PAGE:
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Telemedicine Services

First-of-Its-Kind Collaboration in Illinois!

The new arrangement means that RCH patients now have access to CDH's stroke specialists and advanced treatment options... which means even faster, more complete stroke treatment when it's most critical. The affiliation makes RCH  the first community hospital with this kind of arrangement in Illinois. It also enables the use of state-of-the- art technology to facilitate consultations between hospitals. As a result, we are able to offer even better care to our patients, while ensuring they receive the necessary treatment to minimize the effects of stroke.

RCH patients with stroke symptoms have always had access to an emergency team who follows the current FDA-approved stroke protocol, i.e., treatment must be administered within three hours of the onset of stroke symptoms. The collaboration between the two hospitals means patients have 24/7 access to CDH's comprehensive stroke center as well.

A Difference in Stroke Treatment

According to Harish Shownkeen, M.D., co-medical director of the Stroke and Neurovascular Program at CDH, "Our Brain Attack Team will work alongside RCH's emergency room physicians 24/7 via a telemedicine 'robot' to best assess the patient and determine a treatment plan quickly." Designated as a Primary Stroke Center by the Joint Commission since 2006, CDH's program offers advanced interventional treatment options, including FDA-approved devices and participation in clinical trials, with a treatment window up to 24 hours after the onset of symptoms for those who qualify.

Facts on Stroke

On average, someone dies from a stroke every four minutes. That's according to the latest statistics from the American Heart Association. The average time from symptom onset to emergency care ranges from four to 24 hours in the United States. Multiple factors contribute to these delays, i.e., some patients are sleeping and symptoms are not discovered until the patient wakes up, strokes may leave victims too incapacitated to call for help, patients in remote locations may be hours away from a certified stroke center, and strokes may go unrecognized by patients or their caregivers.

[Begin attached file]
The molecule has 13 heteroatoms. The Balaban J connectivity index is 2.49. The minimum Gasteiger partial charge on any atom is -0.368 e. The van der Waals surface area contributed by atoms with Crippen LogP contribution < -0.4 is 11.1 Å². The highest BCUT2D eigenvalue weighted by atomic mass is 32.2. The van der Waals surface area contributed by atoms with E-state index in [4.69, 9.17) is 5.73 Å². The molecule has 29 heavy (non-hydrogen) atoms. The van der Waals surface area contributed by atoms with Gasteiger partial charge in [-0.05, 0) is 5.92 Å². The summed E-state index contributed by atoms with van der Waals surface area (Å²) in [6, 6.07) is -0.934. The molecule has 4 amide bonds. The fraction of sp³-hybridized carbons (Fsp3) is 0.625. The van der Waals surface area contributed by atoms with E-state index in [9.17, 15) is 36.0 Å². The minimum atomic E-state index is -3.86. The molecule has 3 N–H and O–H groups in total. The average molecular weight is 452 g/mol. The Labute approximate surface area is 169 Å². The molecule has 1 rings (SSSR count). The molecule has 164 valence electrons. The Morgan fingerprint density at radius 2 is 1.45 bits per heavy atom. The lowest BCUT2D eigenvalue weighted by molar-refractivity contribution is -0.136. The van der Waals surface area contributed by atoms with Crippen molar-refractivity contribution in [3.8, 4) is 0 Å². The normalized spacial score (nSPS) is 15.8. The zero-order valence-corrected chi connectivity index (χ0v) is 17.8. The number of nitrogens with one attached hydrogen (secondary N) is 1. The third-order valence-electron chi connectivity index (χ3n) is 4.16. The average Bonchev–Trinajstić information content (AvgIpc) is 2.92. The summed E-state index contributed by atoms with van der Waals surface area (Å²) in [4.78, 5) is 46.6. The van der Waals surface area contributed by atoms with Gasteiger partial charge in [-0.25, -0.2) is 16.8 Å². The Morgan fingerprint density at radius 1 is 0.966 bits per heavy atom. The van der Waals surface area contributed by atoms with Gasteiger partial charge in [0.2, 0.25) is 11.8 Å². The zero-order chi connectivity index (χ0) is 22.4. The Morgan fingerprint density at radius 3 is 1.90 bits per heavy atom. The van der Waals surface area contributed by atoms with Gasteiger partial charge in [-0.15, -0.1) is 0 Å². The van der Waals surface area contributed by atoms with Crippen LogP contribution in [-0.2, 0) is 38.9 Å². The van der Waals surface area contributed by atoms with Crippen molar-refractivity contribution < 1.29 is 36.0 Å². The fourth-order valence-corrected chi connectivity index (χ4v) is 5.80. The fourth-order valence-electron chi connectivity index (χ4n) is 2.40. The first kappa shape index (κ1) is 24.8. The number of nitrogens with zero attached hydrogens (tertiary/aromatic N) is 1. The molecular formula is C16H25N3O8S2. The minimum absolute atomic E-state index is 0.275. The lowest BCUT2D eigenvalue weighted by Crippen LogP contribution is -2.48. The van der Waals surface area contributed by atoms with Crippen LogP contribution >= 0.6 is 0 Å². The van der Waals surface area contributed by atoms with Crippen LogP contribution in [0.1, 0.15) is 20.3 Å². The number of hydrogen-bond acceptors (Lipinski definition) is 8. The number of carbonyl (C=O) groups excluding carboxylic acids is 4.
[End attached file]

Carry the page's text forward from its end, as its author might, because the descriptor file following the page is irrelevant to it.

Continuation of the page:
The Newest Technology

Through the 5'6" RP-7® Robot (invented, designed and manufactured by InTouch Health of Santa Barbara, CA), a physician can interact and converse with a patient, the family, and a physician or nurse through a live, two-way audio and video portal. Using a joystick, the camera and the guidance of 360° infrared sensors, the physician can maneuver the robot through the hospital to a patient's bedside and move the robot's head to view vital signs on monitors and charts. The physician drives the robot through remote access. Almost self-sufficient, the robot only requires an outlet for recharging its battery.

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